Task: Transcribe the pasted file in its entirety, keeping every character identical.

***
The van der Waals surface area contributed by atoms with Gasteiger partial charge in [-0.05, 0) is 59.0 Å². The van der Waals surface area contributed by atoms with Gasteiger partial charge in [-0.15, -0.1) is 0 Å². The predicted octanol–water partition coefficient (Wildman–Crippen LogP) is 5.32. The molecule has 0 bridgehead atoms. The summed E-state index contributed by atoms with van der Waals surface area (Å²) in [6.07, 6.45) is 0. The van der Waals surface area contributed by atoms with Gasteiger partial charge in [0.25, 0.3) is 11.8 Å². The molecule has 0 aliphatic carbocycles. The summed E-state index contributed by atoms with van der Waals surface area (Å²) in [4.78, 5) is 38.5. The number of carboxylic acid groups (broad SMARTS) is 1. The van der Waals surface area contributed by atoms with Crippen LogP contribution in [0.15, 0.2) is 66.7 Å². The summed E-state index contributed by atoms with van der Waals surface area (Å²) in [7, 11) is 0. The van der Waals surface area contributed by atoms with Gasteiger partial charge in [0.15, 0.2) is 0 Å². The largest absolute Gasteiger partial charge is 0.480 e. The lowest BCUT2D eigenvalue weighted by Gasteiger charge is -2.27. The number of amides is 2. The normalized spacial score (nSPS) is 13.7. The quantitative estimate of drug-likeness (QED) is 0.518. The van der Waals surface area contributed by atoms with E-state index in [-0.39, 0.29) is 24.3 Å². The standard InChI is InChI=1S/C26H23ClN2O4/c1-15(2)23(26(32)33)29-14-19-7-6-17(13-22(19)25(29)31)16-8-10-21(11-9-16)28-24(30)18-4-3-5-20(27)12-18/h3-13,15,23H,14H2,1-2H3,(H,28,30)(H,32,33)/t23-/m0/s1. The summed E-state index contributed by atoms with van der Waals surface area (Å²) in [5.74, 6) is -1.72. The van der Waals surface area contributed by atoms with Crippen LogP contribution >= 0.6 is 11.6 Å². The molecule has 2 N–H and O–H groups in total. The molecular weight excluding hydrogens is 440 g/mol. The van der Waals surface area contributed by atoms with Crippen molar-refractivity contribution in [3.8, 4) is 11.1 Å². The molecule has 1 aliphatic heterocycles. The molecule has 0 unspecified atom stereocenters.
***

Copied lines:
The van der Waals surface area contributed by atoms with Gasteiger partial charge in [-0.05, 0) is 59.0 Å². The van der Waals surface area contributed by atoms with Gasteiger partial charge in [-0.15, -0.1) is 0 Å². The predicted octanol–water partition coefficient (Wildman–Crippen LogP) is 5.32. The molecule has 0 bridgehead atoms. The summed E-state index contributed by atoms with van der Waals surface area (Å²) in [6.07, 6.45) is 0. The van der Waals surface area contributed by atoms with Gasteiger partial charge in [0.25, 0.3) is 11.8 Å². The molecule has 0 aliphatic carbocycles. The summed E-state index contributed by atoms with van der Waals surface area (Å²) in [4.78, 5) is 38.5. The number of carboxylic acid groups (broad SMARTS) is 1. The van der Waals surface area contributed by atoms with Crippen LogP contribution in [0.15, 0.2) is 66.7 Å². The summed E-state index contributed by atoms with van der Waals surface area (Å²) in [7, 11) is 0. The van der Waals surface area contributed by atoms with Gasteiger partial charge in [0.15, 0.2) is 0 Å². The largest absolute Gasteiger partial charge is 0.480 e. The lowest BCUT2D eigenvalue weighted by Gasteiger charge is -2.27. The number of amides is 2. The normalized spacial score (nSPS) is 13.7. The quantitative estimate of drug-likeness (QED) is 0.518. The van der Waals surface area contributed by atoms with E-state index in [-0.39, 0.29) is 24.3 Å². The standard InChI is InChI=1S/C26H23ClN2O4/c1-15(2)23(26(32)33)29-14-19-7-6-17(13-22(19)25(29)31)16-8-10-21(11-9-16)28-24(30)18-4-3-5-20(27)12-18/h3-13,15,23H,14H2,1-2H3,(H,28,30)(H,32,33)/t23-/m0/s1. The summed E-state index contributed by atoms with van der Waals surface area (Å²) in [5.74, 6) is -1.72. The van der Waals surface area contributed by atoms with Crippen LogP contribution >= 0.6 is 11.6 Å². The molecule has 2 N–H and O–H groups in total. The molecular weight excluding hydrogens is 440 g/mol. The van der Waals surface area contributed by atoms with Crippen molar-refractivity contribution in [3.8, 4) is 11.1 Å². The molecule has 1 aliphatic heterocycles. The molecule has 0 unspecified atom stereocenters.